The Sincerest Form of Flattery?

'MILF'

by Bill Gibron

31 October 2010

MILF may not be the most endemic example of The Asylum's product, but it's still a glorious, goofy guilty pleasure.
 
cover art

MILF

Director: Scott Wheeler
Cast: Jack Cullison, Philip Marlatt, Amy Lindsay, Joseph Booton, Ramon Camacho

(The Asylum)
US DVD: 26 Oct 2010

They have been around forever, their cut-rate commerciality indicative of a serious slash and burn business modeling. In the ‘30s and ‘40s, they were the cinematic companions to the main feature, a “B” offering meant to seen before (or after) the A list entry. In the ‘50s and through ‘70s, they were drive-in fare, schlock solid rip-offs meant to emulate the mainstream without requiring a 100% focused backseat attention span. By the ‘80s, and the advent of the VCR, they were known as ‘direct to video’ fodder, films and franchises that, again, copied established titles without taking the time to mimic their talent, aesthetic, etc. Today, in the world of digital formatting and legitimate/illegal downloading, they’ve got kicky, clever names like “Mockbusters” and “Unpopcorn” flicks.

This is the world of The Asylum, an independent production and distribution house that has sent Messageboard Nation into a tizzy with their genial knock-offs of recognizable Tinseltown types. With amazing epics like 30,000 Leagues Under the Sea, Bram Stoker’s Dracula’s Curse, Transmorphers, and perhaps most memorably, Mega Shark vs. Giant Octopus, the company’s quirky no to low budget aims seem crystal clear - tap into a current motion picture zeitgeist, cobble together a recognizable response, and do so with campy, kitschy creativity. Roger Corman used to do something similar back in the day (like prepping and releasing Carnosaur within weeks of Spielberg’s Jurassic Park), but Asylum takes their amiable aggressiveness to innovative, industrious levels.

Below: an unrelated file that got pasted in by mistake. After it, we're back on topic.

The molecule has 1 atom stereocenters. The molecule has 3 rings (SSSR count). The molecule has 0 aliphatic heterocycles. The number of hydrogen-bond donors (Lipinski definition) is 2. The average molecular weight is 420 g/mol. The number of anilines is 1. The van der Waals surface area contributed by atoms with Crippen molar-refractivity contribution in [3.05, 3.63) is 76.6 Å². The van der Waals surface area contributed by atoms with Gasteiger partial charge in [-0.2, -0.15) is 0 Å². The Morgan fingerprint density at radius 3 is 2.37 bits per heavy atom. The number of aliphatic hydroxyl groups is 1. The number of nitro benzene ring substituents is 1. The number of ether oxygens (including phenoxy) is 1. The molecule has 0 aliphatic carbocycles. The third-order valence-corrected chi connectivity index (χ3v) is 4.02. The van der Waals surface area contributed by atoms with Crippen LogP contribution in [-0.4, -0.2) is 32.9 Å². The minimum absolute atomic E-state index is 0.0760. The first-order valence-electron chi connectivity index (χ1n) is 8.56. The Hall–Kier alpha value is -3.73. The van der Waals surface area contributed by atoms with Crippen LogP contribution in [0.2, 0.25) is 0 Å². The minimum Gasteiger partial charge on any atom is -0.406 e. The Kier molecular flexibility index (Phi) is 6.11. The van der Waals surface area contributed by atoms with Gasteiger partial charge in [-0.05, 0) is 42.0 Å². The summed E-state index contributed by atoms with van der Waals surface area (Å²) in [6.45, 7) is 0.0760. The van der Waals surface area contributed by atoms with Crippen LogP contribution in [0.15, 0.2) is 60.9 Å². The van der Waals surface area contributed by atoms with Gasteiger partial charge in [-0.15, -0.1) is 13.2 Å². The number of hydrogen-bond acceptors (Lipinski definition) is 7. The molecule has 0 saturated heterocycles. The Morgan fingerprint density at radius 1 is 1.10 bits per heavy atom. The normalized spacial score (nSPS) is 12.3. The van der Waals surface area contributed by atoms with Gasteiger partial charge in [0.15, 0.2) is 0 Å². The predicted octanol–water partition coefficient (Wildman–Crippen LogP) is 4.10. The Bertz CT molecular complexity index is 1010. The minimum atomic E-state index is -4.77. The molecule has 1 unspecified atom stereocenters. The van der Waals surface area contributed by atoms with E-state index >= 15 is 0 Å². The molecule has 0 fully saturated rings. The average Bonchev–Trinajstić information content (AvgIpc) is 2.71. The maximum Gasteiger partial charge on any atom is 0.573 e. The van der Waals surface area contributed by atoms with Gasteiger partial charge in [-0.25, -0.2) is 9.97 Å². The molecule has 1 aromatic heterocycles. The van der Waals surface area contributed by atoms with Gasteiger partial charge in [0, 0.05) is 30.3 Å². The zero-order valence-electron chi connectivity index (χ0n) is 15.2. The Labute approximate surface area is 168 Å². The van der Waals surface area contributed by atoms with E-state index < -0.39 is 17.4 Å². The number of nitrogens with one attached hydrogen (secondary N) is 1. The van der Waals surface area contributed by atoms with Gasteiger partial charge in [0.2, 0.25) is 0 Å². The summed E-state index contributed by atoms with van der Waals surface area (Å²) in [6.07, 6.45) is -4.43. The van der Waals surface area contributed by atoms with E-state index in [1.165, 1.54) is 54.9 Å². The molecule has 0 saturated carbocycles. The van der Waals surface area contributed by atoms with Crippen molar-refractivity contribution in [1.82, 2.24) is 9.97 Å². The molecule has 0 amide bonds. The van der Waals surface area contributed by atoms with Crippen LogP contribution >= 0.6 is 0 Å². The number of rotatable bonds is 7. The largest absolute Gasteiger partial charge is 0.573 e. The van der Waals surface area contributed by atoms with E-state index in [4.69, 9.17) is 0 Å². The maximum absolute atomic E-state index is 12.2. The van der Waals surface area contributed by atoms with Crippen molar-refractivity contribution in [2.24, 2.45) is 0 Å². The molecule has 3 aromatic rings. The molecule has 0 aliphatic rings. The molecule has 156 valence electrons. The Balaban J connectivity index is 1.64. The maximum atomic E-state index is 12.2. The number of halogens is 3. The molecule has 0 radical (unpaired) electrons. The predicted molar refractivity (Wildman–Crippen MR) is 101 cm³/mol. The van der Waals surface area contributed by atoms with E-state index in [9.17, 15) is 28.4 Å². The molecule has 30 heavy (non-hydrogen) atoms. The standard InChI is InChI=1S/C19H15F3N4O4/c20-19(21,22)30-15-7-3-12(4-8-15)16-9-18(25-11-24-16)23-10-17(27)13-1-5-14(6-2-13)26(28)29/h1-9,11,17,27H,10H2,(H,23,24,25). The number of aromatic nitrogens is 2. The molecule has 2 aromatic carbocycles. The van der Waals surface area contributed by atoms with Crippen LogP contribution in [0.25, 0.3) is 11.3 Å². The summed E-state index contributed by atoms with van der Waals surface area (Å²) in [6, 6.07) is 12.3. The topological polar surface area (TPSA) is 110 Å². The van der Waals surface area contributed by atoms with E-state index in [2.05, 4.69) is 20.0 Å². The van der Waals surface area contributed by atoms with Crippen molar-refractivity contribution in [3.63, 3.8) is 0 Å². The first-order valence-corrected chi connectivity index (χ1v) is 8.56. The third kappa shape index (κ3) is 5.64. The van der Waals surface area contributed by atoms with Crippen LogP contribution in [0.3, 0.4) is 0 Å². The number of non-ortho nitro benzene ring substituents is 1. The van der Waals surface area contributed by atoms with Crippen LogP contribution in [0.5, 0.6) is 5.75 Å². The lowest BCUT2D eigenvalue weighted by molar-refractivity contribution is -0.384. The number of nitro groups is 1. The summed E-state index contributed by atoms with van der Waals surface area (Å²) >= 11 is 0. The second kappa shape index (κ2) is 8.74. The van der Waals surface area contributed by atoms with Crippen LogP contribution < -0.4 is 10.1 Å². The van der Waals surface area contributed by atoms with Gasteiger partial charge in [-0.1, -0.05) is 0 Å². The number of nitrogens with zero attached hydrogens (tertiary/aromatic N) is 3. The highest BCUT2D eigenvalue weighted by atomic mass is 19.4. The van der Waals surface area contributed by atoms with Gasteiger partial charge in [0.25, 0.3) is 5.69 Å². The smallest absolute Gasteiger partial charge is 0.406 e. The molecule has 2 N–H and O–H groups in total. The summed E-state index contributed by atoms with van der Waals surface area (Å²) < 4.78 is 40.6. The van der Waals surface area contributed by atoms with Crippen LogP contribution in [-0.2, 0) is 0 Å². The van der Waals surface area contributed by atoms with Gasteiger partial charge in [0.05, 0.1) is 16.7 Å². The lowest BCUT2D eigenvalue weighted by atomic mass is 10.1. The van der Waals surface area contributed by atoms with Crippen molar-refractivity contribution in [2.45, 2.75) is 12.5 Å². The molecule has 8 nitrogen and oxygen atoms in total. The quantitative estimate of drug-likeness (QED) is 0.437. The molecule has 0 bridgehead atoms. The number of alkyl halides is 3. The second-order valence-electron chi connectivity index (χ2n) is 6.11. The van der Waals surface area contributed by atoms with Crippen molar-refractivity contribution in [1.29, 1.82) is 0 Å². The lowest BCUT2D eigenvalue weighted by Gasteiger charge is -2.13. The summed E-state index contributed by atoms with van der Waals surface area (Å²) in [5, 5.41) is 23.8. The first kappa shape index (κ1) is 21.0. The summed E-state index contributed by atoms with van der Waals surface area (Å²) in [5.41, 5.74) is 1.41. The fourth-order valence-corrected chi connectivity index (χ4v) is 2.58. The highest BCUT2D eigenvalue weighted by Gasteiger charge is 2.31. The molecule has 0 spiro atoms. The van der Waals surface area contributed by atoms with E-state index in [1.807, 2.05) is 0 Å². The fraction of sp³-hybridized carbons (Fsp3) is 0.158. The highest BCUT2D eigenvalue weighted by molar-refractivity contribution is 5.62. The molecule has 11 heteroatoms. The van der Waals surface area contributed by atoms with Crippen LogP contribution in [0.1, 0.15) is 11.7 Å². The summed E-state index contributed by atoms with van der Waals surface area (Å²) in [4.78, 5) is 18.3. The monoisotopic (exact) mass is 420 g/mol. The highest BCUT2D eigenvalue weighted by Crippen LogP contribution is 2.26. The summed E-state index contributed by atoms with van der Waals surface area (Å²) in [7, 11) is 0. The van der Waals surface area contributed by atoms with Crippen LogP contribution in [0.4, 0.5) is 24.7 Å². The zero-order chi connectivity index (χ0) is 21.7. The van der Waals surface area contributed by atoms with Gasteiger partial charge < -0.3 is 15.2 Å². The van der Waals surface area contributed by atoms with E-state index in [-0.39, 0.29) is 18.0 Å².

MILF is a perfect example of this strategy. Arguing that it is a sex comedy in the spirit of The Hangover and Superbad, it actually has much more in common with the 1983 Rob Lowe/Andrew McCarthy comedy Class. In said film, a young prep school student begins an affair with this roommate’s sexy mother (Jacqueline Bissett). Back then, there was no talk of cougars, yummy mummies, or mothers you’d like to…fornicate with. The Asylum transports the action to a nameless college and follows four friends - life long buddies Brandon (Jack Cullison) and Anthony (Philip Marlott), and their gamer geek associates Nate (Joseph Booton) and Ross (Ramon Camacho). Desperate and dateless, they hit upon the idea of moving beyond their generation to the hard-up, horny gals of the next. There, they run into all manner of libidinous ladies, each wanting nothing more than a wild night (or nights) with a young stud.

Sounds a little sleazy, huh? Well, aside from the softcore element that occasionally stops the film like a series of revealing pictures of your maiden aunt, MILF is actually quite good hearted and well meaning. It wants to explore the older woman/younger man dynamic while tossing in enough soccer mom T&A to keep the intended demographic good and…occupied. With its combination of comedy and carnality, it does instantly resemble the Greed era greats like The Last American Virgin and Porky’s. But thanks to some decent performances, and a few inventive directorial nods by Scott Wheeler, what should have been stupid and silly occasionally stumbles into something quite fun.